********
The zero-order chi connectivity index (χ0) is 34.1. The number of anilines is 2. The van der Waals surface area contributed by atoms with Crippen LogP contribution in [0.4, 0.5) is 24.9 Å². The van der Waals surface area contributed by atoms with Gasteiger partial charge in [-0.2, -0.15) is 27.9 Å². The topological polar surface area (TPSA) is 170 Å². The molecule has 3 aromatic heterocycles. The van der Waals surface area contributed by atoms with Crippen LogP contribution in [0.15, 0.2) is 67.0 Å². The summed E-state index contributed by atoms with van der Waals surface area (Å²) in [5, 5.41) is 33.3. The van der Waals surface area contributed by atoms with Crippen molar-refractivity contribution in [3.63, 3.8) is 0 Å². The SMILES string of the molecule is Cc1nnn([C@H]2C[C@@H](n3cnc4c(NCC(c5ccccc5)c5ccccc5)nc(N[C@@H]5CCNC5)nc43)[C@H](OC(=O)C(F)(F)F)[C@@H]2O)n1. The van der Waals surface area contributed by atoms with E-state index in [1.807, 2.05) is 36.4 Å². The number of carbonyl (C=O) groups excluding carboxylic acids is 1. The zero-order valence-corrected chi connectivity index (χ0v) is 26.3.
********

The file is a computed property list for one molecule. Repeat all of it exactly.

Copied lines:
The zero-order chi connectivity index (χ0) is 34.1. The number of anilines is 2. The van der Waals surface area contributed by atoms with Crippen LogP contribution in [0.4, 0.5) is 24.9 Å². The van der Waals surface area contributed by atoms with Gasteiger partial charge in [-0.2, -0.15) is 27.9 Å². The topological polar surface area (TPSA) is 170 Å². The molecule has 3 aromatic heterocycles. The van der Waals surface area contributed by atoms with Crippen LogP contribution in [0.15, 0.2) is 67.0 Å². The summed E-state index contributed by atoms with van der Waals surface area (Å²) in [5, 5.41) is 33.3. The van der Waals surface area contributed by atoms with Crippen molar-refractivity contribution in [3.63, 3.8) is 0 Å². The SMILES string of the molecule is Cc1nnn([C@H]2C[C@@H](n3cnc4c(NCC(c5ccccc5)c5ccccc5)nc(N[C@@H]5CCNC5)nc43)[C@H](OC(=O)C(F)(F)F)[C@@H]2O)n1. The van der Waals surface area contributed by atoms with E-state index in [1.807, 2.05) is 36.4 Å². The number of carbonyl (C=O) groups excluding carboxylic acids is 1. The zero-order valence-corrected chi connectivity index (χ0v) is 26.3.